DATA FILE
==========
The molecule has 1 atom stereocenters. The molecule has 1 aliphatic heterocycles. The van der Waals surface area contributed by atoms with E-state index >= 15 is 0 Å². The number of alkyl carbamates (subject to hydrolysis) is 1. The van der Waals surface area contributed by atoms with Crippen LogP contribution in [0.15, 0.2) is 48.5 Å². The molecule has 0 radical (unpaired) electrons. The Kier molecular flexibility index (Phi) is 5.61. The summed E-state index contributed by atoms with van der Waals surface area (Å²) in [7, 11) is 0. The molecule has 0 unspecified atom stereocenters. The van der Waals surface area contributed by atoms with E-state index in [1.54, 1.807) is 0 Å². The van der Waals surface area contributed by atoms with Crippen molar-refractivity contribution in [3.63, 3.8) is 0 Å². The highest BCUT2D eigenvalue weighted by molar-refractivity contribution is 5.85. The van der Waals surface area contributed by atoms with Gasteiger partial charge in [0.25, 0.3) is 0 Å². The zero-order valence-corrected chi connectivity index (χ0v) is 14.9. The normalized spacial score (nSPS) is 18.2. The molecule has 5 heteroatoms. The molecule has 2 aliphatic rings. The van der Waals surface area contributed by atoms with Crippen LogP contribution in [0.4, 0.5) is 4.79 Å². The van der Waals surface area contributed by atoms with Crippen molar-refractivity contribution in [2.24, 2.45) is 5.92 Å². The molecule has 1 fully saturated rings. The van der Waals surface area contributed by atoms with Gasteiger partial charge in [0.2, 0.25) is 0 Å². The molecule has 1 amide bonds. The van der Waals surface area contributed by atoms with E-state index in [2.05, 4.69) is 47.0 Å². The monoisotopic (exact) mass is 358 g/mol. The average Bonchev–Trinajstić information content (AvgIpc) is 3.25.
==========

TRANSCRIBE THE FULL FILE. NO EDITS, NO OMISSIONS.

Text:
The molecule has 1 atom stereocenters. The molecule has 1 aliphatic heterocycles. The van der Waals surface area contributed by atoms with E-state index >= 15 is 0 Å². The number of alkyl carbamates (subject to hydrolysis) is 1. The van der Waals surface area contributed by atoms with Crippen LogP contribution in [0.15, 0.2) is 48.5 Å². The molecule has 0 radical (unpaired) electrons. The Kier molecular flexibility index (Phi) is 5.61. The summed E-state index contributed by atoms with van der Waals surface area (Å²) in [7, 11) is 0. The molecule has 0 unspecified atom stereocenters. The van der Waals surface area contributed by atoms with E-state index in [1.54, 1.807) is 0 Å². The van der Waals surface area contributed by atoms with Crippen molar-refractivity contribution in [3.63, 3.8) is 0 Å². The highest BCUT2D eigenvalue weighted by molar-refractivity contribution is 5.85. The van der Waals surface area contributed by atoms with Gasteiger partial charge in [0.25, 0.3) is 0 Å². The zero-order valence-corrected chi connectivity index (χ0v) is 14.9. The normalized spacial score (nSPS) is 18.2. The molecule has 5 heteroatoms. The molecule has 2 aliphatic rings. The van der Waals surface area contributed by atoms with Crippen LogP contribution in [0.4, 0.5) is 4.79 Å². The van der Waals surface area contributed by atoms with Crippen molar-refractivity contribution in [2.24, 2.45) is 5.92 Å². The molecule has 1 fully saturated rings. The van der Waals surface area contributed by atoms with Gasteiger partial charge in [0.2, 0.25) is 0 Å². The molecule has 1 amide bonds. The van der Waals surface area contributed by atoms with E-state index in [2.05, 4.69) is 47.0 Å². The monoisotopic (exact) mass is 358 g/mol. The average Bonchev–Trinajstić information content (AvgIpc) is 3.25.